Comment on IEEE policy on standards patents
CEO of Inerdigital comments on IEEE policy:
Here’s where patents come in. When an organization does something to improve the standard, they have to commit to negotiate licenses for any patents they have on that technology on reasonable, non-discriminatory terms. What exactly was reasonable and how royalties were to be calculated was left to individual negotiations, which occurred without fanfare for 20 years. That system worked very well and the performance of Wi-Fi grew by leaps and bounds.
This year, the IEEE voted to change its patent licensing policy. Rather than leave it to the parties to decide how royalties would be calculated, the IEEE endorses a calculation based on the value of the chip inside the device, even if many other aspects of the device benefit from or use the contributed technology.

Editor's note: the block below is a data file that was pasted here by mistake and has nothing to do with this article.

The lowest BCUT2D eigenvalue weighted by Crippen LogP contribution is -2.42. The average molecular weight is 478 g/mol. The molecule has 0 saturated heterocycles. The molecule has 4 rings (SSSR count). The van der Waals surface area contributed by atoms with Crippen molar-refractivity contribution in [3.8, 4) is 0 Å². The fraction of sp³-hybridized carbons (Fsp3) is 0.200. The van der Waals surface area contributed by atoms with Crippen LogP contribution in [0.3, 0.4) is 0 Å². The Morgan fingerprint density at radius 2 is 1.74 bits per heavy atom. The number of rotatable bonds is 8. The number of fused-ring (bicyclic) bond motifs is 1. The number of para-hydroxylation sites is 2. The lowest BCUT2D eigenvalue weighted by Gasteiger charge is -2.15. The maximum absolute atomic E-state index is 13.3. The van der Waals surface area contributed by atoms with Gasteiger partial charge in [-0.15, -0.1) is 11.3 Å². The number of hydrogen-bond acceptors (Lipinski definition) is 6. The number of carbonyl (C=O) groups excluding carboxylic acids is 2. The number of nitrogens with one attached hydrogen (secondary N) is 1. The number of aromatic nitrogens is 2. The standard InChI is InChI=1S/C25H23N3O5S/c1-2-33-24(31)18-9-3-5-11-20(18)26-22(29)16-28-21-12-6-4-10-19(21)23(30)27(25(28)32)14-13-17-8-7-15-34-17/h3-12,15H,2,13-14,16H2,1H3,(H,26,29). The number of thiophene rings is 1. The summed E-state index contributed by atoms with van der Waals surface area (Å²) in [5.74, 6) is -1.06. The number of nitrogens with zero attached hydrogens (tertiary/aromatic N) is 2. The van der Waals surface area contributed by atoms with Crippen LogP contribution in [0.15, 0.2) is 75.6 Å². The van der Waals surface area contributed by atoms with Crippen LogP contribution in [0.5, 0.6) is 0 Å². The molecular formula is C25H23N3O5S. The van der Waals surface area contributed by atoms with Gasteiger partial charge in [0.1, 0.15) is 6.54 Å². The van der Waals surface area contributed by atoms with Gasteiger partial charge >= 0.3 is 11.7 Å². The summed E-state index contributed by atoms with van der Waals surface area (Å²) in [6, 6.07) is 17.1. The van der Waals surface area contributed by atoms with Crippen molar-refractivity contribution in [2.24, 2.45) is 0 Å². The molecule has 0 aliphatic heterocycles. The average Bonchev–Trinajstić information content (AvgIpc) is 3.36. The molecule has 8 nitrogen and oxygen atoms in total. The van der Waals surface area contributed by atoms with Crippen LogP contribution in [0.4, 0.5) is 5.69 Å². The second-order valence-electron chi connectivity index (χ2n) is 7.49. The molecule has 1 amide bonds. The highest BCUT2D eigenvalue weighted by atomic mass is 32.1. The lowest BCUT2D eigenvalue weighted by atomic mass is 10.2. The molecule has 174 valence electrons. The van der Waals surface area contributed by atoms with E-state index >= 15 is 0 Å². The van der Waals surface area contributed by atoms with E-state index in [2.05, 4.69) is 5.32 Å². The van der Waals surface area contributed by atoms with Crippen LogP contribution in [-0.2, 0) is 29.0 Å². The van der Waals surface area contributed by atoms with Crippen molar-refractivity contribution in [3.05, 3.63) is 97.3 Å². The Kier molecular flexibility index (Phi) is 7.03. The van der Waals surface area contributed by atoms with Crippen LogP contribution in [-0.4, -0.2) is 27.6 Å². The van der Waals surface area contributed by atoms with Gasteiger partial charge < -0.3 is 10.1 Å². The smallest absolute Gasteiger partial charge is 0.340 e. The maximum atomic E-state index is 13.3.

This move could slash revenues for standards developers. The IEEE also wants to make it pretty near impossible to stop someone from shipping products even if they refuse to pay a license -- and that refusal will become more commonplace if there are limited means to enforce patents.
So in a nutshell, they don’t want developers to be paid much, and they’ve also made it as hard as possible for them to get paid at all. It’s all very one-sided, and so was the process that led to the decision.